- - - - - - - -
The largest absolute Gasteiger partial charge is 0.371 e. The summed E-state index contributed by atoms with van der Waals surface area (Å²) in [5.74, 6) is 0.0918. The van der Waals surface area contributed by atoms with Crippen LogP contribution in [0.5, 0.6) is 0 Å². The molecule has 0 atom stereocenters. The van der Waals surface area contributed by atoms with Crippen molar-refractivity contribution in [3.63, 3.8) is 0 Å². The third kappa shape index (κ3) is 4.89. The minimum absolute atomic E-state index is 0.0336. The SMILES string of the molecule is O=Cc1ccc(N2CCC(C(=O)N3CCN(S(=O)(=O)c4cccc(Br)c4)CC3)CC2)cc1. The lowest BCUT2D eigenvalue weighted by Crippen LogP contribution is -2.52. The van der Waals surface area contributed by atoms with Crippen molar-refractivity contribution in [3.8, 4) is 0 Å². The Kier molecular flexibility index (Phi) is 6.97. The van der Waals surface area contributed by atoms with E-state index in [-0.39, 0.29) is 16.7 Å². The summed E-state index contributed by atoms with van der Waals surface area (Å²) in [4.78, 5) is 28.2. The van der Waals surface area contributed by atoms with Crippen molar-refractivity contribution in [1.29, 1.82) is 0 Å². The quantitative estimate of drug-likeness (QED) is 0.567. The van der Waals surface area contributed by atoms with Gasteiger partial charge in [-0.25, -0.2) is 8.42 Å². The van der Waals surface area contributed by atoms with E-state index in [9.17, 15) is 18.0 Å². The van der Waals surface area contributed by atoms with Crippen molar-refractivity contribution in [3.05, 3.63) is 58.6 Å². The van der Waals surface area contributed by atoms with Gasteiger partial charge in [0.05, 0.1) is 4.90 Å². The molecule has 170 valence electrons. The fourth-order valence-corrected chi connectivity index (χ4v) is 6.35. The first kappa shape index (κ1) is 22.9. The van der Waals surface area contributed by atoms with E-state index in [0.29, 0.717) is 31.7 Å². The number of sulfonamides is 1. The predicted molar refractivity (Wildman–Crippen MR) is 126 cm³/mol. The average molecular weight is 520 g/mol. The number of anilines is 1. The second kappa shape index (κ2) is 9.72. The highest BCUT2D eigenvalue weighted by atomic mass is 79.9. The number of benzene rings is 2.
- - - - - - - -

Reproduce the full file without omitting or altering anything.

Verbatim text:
The largest absolute Gasteiger partial charge is 0.371 e. The summed E-state index contributed by atoms with van der Waals surface area (Å²) in [5.74, 6) is 0.0918. The van der Waals surface area contributed by atoms with Crippen LogP contribution in [0.5, 0.6) is 0 Å². The molecule has 0 atom stereocenters. The van der Waals surface area contributed by atoms with Crippen molar-refractivity contribution in [3.63, 3.8) is 0 Å². The third kappa shape index (κ3) is 4.89. The minimum absolute atomic E-state index is 0.0336. The SMILES string of the molecule is O=Cc1ccc(N2CCC(C(=O)N3CCN(S(=O)(=O)c4cccc(Br)c4)CC3)CC2)cc1. The lowest BCUT2D eigenvalue weighted by Crippen LogP contribution is -2.52. The van der Waals surface area contributed by atoms with Crippen molar-refractivity contribution in [3.8, 4) is 0 Å². The Kier molecular flexibility index (Phi) is 6.97. The van der Waals surface area contributed by atoms with E-state index in [-0.39, 0.29) is 16.7 Å². The summed E-state index contributed by atoms with van der Waals surface area (Å²) in [4.78, 5) is 28.2. The van der Waals surface area contributed by atoms with Crippen molar-refractivity contribution in [1.29, 1.82) is 0 Å². The quantitative estimate of drug-likeness (QED) is 0.567. The van der Waals surface area contributed by atoms with Gasteiger partial charge in [-0.25, -0.2) is 8.42 Å². The van der Waals surface area contributed by atoms with E-state index in [9.17, 15) is 18.0 Å². The van der Waals surface area contributed by atoms with Crippen molar-refractivity contribution in [3.05, 3.63) is 58.6 Å². The van der Waals surface area contributed by atoms with Gasteiger partial charge in [0.05, 0.1) is 4.90 Å². The molecule has 170 valence electrons. The fourth-order valence-corrected chi connectivity index (χ4v) is 6.35. The first kappa shape index (κ1) is 22.9. The van der Waals surface area contributed by atoms with E-state index in [0.29, 0.717) is 31.7 Å². The number of sulfonamides is 1. The predicted molar refractivity (Wildman–Crippen MR) is 126 cm³/mol. The average molecular weight is 520 g/mol. The number of anilines is 1. The second kappa shape index (κ2) is 9.72. The highest BCUT2D eigenvalue weighted by atomic mass is 79.9. The number of benzene rings is 2.